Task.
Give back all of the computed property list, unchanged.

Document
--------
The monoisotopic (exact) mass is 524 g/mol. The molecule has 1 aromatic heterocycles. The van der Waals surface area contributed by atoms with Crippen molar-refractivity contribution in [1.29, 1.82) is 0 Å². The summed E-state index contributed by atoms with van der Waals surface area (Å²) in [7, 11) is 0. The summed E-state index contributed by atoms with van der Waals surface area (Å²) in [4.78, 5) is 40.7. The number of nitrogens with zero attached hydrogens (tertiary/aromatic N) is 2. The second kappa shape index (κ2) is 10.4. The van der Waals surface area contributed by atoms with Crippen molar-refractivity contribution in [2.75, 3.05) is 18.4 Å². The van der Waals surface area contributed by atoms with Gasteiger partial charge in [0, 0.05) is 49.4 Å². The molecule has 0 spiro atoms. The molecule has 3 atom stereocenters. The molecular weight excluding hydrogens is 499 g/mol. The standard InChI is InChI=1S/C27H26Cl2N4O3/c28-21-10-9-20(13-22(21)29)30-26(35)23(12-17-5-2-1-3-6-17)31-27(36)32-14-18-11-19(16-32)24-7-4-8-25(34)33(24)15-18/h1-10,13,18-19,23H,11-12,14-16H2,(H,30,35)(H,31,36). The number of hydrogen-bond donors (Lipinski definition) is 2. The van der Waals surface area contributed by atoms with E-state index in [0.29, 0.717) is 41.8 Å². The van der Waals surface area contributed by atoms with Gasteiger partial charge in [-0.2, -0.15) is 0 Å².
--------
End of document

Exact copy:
The monoisotopic (exact) mass is 524 g/mol. The molecule has 1 aromatic heterocycles. The van der Waals surface area contributed by atoms with Crippen molar-refractivity contribution in [1.29, 1.82) is 0 Å². The summed E-state index contributed by atoms with van der Waals surface area (Å²) in [7, 11) is 0. The summed E-state index contributed by atoms with van der Waals surface area (Å²) in [4.78, 5) is 40.7. The number of nitrogens with zero attached hydrogens (tertiary/aromatic N) is 2. The second kappa shape index (κ2) is 10.4. The van der Waals surface area contributed by atoms with Crippen molar-refractivity contribution in [2.75, 3.05) is 18.4 Å². The van der Waals surface area contributed by atoms with Gasteiger partial charge in [0, 0.05) is 49.4 Å². The molecule has 0 spiro atoms. The molecule has 3 atom stereocenters. The molecular weight excluding hydrogens is 499 g/mol. The standard InChI is InChI=1S/C27H26Cl2N4O3/c28-21-10-9-20(13-22(21)29)30-26(35)23(12-17-5-2-1-3-6-17)31-27(36)32-14-18-11-19(16-32)24-7-4-8-25(34)33(24)15-18/h1-10,13,18-19,23H,11-12,14-16H2,(H,30,35)(H,31,36). The number of hydrogen-bond donors (Lipinski definition) is 2. The van der Waals surface area contributed by atoms with E-state index in [0.29, 0.717) is 41.8 Å². The van der Waals surface area contributed by atoms with Gasteiger partial charge in [-0.2, -0.15) is 0 Å².